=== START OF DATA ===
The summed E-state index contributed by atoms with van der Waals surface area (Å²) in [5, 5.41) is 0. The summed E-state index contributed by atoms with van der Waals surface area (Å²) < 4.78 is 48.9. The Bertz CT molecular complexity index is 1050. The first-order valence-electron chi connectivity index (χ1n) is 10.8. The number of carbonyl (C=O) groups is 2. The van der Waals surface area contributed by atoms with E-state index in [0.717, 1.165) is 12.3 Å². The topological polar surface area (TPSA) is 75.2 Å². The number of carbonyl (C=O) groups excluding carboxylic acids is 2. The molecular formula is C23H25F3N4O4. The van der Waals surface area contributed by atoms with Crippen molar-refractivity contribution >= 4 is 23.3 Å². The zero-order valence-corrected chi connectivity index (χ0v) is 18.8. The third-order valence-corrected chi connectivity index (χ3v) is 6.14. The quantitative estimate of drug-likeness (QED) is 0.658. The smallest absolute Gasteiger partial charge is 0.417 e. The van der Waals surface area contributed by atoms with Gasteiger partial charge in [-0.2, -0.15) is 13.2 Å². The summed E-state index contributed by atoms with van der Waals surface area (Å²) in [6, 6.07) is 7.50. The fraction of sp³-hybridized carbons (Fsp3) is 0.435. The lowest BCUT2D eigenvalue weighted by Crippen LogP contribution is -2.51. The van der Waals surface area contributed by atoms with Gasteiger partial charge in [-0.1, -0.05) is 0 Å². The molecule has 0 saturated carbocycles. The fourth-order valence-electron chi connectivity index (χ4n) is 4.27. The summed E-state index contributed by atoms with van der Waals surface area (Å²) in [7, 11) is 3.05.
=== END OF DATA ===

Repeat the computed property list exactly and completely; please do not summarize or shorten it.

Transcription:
The summed E-state index contributed by atoms with van der Waals surface area (Å²) in [5, 5.41) is 0. The summed E-state index contributed by atoms with van der Waals surface area (Å²) < 4.78 is 48.9. The Bertz CT molecular complexity index is 1050. The first-order valence-electron chi connectivity index (χ1n) is 10.8. The number of carbonyl (C=O) groups is 2. The van der Waals surface area contributed by atoms with E-state index in [0.717, 1.165) is 12.3 Å². The topological polar surface area (TPSA) is 75.2 Å². The number of carbonyl (C=O) groups excluding carboxylic acids is 2. The molecular formula is C23H25F3N4O4. The van der Waals surface area contributed by atoms with Crippen molar-refractivity contribution >= 4 is 23.3 Å². The zero-order valence-corrected chi connectivity index (χ0v) is 18.8. The third-order valence-corrected chi connectivity index (χ3v) is 6.14. The quantitative estimate of drug-likeness (QED) is 0.658. The smallest absolute Gasteiger partial charge is 0.417 e. The van der Waals surface area contributed by atoms with Gasteiger partial charge in [-0.2, -0.15) is 13.2 Å². The summed E-state index contributed by atoms with van der Waals surface area (Å²) in [6, 6.07) is 7.50. The fraction of sp³-hybridized carbons (Fsp3) is 0.435. The lowest BCUT2D eigenvalue weighted by Crippen LogP contribution is -2.51. The van der Waals surface area contributed by atoms with Gasteiger partial charge in [-0.1, -0.05) is 0 Å². The molecule has 0 saturated carbocycles. The fourth-order valence-electron chi connectivity index (χ4n) is 4.27. The summed E-state index contributed by atoms with van der Waals surface area (Å²) in [7, 11) is 3.05.